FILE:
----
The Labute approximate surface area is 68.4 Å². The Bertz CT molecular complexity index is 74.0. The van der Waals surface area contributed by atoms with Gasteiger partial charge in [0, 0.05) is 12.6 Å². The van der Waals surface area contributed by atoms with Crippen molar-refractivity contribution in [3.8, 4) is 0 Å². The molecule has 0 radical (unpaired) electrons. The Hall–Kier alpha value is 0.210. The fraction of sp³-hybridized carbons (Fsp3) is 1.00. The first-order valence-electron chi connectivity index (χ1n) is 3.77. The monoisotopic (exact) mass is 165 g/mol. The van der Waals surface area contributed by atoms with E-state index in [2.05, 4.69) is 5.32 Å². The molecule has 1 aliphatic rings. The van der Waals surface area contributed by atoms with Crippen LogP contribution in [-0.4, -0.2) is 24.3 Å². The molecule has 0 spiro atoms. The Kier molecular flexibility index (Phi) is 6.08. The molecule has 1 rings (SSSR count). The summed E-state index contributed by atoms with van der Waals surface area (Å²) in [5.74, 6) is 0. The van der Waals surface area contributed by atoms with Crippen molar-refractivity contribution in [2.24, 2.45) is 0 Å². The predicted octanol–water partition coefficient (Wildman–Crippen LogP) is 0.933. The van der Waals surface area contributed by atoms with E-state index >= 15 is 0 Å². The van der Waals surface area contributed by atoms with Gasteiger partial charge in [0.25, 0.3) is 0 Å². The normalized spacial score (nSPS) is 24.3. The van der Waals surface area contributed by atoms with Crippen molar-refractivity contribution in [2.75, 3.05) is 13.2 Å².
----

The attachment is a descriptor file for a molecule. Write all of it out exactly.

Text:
The Labute approximate surface area is 68.4 Å². The Bertz CT molecular complexity index is 74.0. The van der Waals surface area contributed by atoms with Gasteiger partial charge in [0, 0.05) is 12.6 Å². The van der Waals surface area contributed by atoms with Crippen molar-refractivity contribution in [3.8, 4) is 0 Å². The molecule has 0 radical (unpaired) electrons. The Hall–Kier alpha value is 0.210. The fraction of sp³-hybridized carbons (Fsp3) is 1.00. The first-order valence-electron chi connectivity index (χ1n) is 3.77. The monoisotopic (exact) mass is 165 g/mol. The van der Waals surface area contributed by atoms with E-state index in [2.05, 4.69) is 5.32 Å². The molecule has 1 aliphatic rings. The van der Waals surface area contributed by atoms with Crippen LogP contribution in [-0.4, -0.2) is 24.3 Å². The molecule has 0 spiro atoms. The Kier molecular flexibility index (Phi) is 6.08. The molecule has 1 rings (SSSR count). The summed E-state index contributed by atoms with van der Waals surface area (Å²) in [5.74, 6) is 0. The van der Waals surface area contributed by atoms with Crippen molar-refractivity contribution in [2.24, 2.45) is 0 Å². The predicted octanol–water partition coefficient (Wildman–Crippen LogP) is 0.933. The van der Waals surface area contributed by atoms with E-state index >= 15 is 0 Å². The van der Waals surface area contributed by atoms with Gasteiger partial charge in [0.25, 0.3) is 0 Å². The normalized spacial score (nSPS) is 24.3. The van der Waals surface area contributed by atoms with Crippen molar-refractivity contribution in [2.75, 3.05) is 13.2 Å².